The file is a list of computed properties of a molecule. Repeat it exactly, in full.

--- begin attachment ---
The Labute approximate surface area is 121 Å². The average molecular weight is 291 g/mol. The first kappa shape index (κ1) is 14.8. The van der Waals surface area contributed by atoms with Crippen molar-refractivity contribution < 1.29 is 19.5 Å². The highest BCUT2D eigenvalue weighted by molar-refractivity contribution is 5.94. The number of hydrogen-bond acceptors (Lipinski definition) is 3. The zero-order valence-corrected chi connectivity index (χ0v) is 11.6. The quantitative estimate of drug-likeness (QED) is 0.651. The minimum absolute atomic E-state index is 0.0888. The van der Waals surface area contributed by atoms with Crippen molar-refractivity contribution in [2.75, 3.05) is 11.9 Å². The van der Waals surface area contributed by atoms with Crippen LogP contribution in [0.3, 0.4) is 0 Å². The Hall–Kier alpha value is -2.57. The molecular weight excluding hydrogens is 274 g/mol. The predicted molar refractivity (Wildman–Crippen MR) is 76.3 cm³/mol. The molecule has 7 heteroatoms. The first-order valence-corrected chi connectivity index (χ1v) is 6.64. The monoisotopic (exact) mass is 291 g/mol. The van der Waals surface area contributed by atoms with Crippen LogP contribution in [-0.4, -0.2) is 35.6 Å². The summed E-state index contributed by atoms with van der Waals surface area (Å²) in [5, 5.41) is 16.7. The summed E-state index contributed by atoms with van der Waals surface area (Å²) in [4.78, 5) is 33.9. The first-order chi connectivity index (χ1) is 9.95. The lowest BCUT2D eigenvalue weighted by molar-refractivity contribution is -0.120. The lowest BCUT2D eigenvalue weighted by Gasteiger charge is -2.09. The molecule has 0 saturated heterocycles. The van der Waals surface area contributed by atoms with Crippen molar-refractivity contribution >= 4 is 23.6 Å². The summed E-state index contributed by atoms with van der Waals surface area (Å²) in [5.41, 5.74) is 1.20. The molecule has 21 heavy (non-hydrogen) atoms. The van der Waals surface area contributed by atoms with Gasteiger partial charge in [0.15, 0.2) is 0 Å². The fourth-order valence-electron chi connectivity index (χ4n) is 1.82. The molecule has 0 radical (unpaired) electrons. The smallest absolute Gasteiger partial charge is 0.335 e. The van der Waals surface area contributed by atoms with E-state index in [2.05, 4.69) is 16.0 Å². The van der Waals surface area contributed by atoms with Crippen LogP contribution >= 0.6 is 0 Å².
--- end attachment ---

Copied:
The Labute approximate surface area is 121 Å². The average molecular weight is 291 g/mol. The first kappa shape index (κ1) is 14.8. The van der Waals surface area contributed by atoms with Crippen molar-refractivity contribution < 1.29 is 19.5 Å². The highest BCUT2D eigenvalue weighted by molar-refractivity contribution is 5.94. The number of hydrogen-bond acceptors (Lipinski definition) is 3. The zero-order valence-corrected chi connectivity index (χ0v) is 11.6. The quantitative estimate of drug-likeness (QED) is 0.651. The minimum absolute atomic E-state index is 0.0888. The van der Waals surface area contributed by atoms with Crippen molar-refractivity contribution in [2.75, 3.05) is 11.9 Å². The van der Waals surface area contributed by atoms with Crippen LogP contribution in [0.3, 0.4) is 0 Å². The Hall–Kier alpha value is -2.57. The molecular weight excluding hydrogens is 274 g/mol. The predicted molar refractivity (Wildman–Crippen MR) is 76.3 cm³/mol. The molecule has 7 heteroatoms. The first-order valence-corrected chi connectivity index (χ1v) is 6.64. The monoisotopic (exact) mass is 291 g/mol. The van der Waals surface area contributed by atoms with Crippen LogP contribution in [-0.4, -0.2) is 35.6 Å². The summed E-state index contributed by atoms with van der Waals surface area (Å²) in [5, 5.41) is 16.7. The summed E-state index contributed by atoms with van der Waals surface area (Å²) in [4.78, 5) is 33.9. The first-order chi connectivity index (χ1) is 9.95. The lowest BCUT2D eigenvalue weighted by molar-refractivity contribution is -0.120. The lowest BCUT2D eigenvalue weighted by Gasteiger charge is -2.09. The molecule has 0 saturated heterocycles. The van der Waals surface area contributed by atoms with Crippen molar-refractivity contribution >= 4 is 23.6 Å². The summed E-state index contributed by atoms with van der Waals surface area (Å²) in [5.41, 5.74) is 1.20. The molecule has 21 heavy (non-hydrogen) atoms. The van der Waals surface area contributed by atoms with Gasteiger partial charge in [0.15, 0.2) is 0 Å². The fourth-order valence-electron chi connectivity index (χ4n) is 1.82. The molecule has 0 radical (unpaired) electrons. The smallest absolute Gasteiger partial charge is 0.335 e. The van der Waals surface area contributed by atoms with E-state index in [2.05, 4.69) is 16.0 Å². The van der Waals surface area contributed by atoms with Crippen LogP contribution >= 0.6 is 0 Å².